They planned Prospect Park, with a hotel and summer resort built on 10 acres at Prospect Road east of Forest Park Drive. At an estimated cost of $5,000, the three-story structure had some 80 rooms. Immediately east of the hotel was a deep ravine over which a pavilion was situated, with a Hungarian orchestra nightly serenading the countryside. On the morning of Sept. 15, 1899, the hotel was destroyed by fire, taking with it the plans of the Prospect Heights Land Company, which never materialized.
For fine dining and convivial company, Doc Gray’s Ye Olde Tavern was the place to go during the late 1890s and early 1900s. Located at the corner of Prospect Road and Grandview Drive, the building was described as “picturesque” and “palatial.” Owner Charles Gray was known as a gracious host with many friends, but Ye Old Tavern fell victim to Prohibition. One evening, the place was raided by federal agents. The death knell came Nov. 20, 1920, when fire destroyed the tavern.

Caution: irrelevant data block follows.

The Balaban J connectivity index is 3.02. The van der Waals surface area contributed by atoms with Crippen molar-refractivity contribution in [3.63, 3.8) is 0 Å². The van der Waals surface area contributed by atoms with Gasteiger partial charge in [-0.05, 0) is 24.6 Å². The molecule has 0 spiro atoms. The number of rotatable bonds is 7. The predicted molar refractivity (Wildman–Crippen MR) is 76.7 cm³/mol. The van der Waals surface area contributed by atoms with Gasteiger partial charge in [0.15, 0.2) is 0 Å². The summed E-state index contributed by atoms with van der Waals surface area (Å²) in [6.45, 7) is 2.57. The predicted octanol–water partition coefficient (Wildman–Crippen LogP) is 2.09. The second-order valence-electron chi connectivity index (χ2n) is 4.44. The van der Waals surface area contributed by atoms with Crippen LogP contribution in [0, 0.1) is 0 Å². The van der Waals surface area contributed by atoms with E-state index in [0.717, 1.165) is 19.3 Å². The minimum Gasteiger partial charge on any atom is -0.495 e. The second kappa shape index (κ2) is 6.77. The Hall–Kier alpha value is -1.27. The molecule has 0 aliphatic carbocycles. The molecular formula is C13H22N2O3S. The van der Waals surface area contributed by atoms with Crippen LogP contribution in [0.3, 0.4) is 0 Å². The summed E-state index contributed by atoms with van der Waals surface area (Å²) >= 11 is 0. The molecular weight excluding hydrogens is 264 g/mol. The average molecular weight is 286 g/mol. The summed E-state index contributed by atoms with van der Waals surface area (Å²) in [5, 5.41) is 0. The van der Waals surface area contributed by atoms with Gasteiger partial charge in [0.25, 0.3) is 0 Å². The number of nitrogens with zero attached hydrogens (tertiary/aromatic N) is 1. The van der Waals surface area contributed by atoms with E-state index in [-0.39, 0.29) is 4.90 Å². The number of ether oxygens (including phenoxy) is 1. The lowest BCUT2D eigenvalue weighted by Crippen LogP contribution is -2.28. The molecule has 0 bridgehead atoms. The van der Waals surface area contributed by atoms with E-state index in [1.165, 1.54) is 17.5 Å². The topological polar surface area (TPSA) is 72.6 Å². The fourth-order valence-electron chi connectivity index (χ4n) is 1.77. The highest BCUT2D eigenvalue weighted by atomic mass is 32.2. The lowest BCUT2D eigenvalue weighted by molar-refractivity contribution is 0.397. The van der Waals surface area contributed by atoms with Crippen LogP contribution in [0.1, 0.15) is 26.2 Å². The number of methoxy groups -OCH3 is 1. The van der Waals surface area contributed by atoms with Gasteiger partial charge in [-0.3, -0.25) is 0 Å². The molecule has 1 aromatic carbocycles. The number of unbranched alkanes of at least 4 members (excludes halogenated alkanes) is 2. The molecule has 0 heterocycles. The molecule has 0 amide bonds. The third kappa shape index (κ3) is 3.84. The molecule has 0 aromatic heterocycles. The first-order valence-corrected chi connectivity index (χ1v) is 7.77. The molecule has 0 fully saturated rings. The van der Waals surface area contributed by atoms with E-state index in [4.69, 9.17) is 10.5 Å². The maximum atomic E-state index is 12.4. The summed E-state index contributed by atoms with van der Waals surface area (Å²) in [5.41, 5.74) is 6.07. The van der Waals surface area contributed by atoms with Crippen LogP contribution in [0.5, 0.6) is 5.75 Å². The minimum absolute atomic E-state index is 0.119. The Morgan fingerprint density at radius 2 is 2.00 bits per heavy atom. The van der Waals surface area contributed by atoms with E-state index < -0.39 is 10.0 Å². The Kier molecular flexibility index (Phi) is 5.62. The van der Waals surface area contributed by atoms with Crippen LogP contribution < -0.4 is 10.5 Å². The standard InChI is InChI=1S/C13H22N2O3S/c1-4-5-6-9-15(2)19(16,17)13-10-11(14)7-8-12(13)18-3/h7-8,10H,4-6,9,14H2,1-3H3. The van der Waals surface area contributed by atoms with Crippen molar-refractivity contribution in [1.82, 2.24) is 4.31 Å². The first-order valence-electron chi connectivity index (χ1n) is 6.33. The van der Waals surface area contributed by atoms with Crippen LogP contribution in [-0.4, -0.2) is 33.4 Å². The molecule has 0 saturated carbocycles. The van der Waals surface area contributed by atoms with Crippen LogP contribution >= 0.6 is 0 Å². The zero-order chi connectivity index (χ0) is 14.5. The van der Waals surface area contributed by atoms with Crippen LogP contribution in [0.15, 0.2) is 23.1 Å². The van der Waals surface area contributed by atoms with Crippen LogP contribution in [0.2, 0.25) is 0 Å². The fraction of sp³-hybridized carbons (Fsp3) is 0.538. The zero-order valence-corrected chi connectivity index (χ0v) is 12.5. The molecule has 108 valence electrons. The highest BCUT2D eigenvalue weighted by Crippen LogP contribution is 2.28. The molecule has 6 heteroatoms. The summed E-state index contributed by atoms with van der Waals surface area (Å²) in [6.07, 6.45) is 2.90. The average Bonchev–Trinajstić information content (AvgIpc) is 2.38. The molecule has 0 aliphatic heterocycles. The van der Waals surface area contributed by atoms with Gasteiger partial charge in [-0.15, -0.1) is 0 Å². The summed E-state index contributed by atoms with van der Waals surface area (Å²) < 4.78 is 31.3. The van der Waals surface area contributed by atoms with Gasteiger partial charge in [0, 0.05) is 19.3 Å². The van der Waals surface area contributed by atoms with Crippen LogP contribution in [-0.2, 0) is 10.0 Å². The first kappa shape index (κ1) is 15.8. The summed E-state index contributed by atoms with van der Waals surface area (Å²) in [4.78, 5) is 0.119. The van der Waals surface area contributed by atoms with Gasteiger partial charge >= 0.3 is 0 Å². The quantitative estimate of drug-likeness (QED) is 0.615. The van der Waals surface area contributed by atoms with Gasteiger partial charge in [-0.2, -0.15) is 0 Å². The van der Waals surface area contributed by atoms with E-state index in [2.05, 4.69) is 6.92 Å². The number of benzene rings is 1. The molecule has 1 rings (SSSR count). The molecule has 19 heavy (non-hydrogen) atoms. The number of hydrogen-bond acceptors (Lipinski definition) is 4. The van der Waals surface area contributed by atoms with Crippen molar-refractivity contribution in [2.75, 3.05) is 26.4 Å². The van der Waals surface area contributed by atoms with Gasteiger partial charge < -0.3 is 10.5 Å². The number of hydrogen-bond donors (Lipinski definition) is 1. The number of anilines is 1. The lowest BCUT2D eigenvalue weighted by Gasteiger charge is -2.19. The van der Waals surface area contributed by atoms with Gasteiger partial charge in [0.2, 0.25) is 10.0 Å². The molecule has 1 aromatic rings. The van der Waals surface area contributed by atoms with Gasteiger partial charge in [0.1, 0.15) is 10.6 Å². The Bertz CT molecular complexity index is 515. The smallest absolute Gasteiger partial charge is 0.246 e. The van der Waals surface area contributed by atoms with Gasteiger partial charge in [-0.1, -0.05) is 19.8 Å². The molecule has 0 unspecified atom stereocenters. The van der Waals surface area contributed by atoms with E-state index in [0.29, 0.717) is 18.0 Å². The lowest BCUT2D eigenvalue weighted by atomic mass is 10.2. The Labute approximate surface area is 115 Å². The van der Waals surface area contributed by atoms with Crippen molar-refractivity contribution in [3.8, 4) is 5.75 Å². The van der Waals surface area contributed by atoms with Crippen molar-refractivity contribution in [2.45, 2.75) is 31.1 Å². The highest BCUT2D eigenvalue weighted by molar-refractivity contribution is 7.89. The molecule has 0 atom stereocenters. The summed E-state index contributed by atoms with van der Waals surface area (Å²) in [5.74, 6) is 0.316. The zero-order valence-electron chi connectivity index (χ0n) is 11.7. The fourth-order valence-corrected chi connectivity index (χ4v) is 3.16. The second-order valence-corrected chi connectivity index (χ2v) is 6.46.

An industrial past
At the time of the incorporation and re-incorporation of Peoria Heights, manufacturing was booming in the community.
Between 1896-97, the Rouse and Hazard Company built a bicycle factory on the east side of Prospect Road, south of the Rock Island and Peoria railroad tracks, employing up to 150 people. Here the company manufactured the Sylph bicycle with the then-novel, easy-riding knee action, designed by Charles E. Duryea — yes, one of those Duryeas of automobile fame — of Wyoming, Illinois.
Monroe Seiberling built a factory on the southwest corner of Prospect Road and Seiberling Avenue in 1895-96, which housed the Peoria Rubber and Manufacturing Co., making bicycles and balloon tires. The balloon tires prompted Duryea to design a new bicycle, eliminating the knee action and introducing the first drop-frame-style bicycle, also known as a lady’s bicycle, which became quite popular. Here, the company also made 18 Duryea automobiles, the nation’s first gasoline-powered vehicles.
Seiberling’s factory employed 600 people, making 10,000 bicycles and 25,000 pairs of tires a year. In about 1898, Seiberling and Duryea reportedly had a falling out and Duryea moved to Reading, Pennsylvania, where he continued to manufacture his automobile.